Caroline Jones of The American Scholar wrote to say “Here at The American Scholar, we have recently launched a new language blog that we think you would find interesting. Psycho Babble is written by Jessica Love, a postdoctoral fellow in psychology at the University of Illinois at Urbana-Champaign. Every Thursday, she posts about different linguistic issues and ideas, and we’re hoping to create a forum for discussion.” Psycholinguistics is something I’ve always wanted to find out more about but never actually read up on, so I expect this to be a useful read. Love’s latest post, on names, starts by pointing out that fictional names carry the significance the author put into them, then continues:
In life, however, names are not generally to be trusted. (Not human names anyhow: Fluffy the cat is probably not hurting on fluff.) The lack of a meaningful relationship between name and person, or to a lesser degree, name and place, is also what makes names so much harder to learn and remember than other words. Cleverly designed experiments reveal a so-called baker-Baker paradox: we find it easier to learn that a particular face belongs to a baker than to learn that the same face belongs to a Mr. Baker. The word “baker” actually means something in a way “Mr. Baker” does not. Bakers wake up early, tie on their aprons, and bake. This preexisting knowledge constitutes something sturdy to which new associations can be bound. As for “Mr. Baker,” well … we might suppose that he is male and, likelier than not, has an Anglo-Saxton ancestor.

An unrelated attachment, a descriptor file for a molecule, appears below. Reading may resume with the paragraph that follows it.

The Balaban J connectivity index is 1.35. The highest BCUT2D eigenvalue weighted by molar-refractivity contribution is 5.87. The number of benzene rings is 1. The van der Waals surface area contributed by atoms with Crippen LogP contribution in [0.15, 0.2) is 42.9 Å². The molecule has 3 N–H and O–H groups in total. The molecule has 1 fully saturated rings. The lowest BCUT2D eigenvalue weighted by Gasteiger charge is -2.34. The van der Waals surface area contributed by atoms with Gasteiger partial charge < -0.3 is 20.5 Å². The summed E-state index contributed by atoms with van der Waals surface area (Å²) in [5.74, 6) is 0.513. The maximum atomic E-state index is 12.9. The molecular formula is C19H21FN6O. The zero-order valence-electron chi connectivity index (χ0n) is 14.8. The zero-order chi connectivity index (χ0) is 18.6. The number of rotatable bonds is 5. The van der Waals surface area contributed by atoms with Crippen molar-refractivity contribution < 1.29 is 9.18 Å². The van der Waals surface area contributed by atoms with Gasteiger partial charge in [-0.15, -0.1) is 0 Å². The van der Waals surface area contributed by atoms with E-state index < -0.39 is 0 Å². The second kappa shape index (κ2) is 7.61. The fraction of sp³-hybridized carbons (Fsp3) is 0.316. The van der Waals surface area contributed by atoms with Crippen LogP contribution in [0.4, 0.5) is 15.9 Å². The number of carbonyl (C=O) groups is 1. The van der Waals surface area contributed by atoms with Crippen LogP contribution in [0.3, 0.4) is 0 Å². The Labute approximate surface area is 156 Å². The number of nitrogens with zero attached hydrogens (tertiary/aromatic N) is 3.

The baker-Baker paradox has two caveats. First, we are considerably better at remembering names if we have assigned them ourselves. This is probably because the relationship between name and person is no longer arbitrary. [...]
But caveat two is of more practical importance: to some extent, our names may be a self-fulfilling prophecy. The very arbitrariness of Mr. Baker’s name, for instance, might land him a job. A number of studies have demonstrated that having certain names—particularly those that sound ethnic or lower-class (and thus contain demographic information that makes them, well, less than arbitrary to many employers)—will hurt job seekers’ chances of landing an interview. According to economist David Figlio of Northwestern University, a girl whose name sounds more feminine (as determined by a longer length and greater frequency of “soft” consonants) is less likely to study science than her twin sister with a less feminine-sounding name.
Me, I’m adding it to my RSS feed.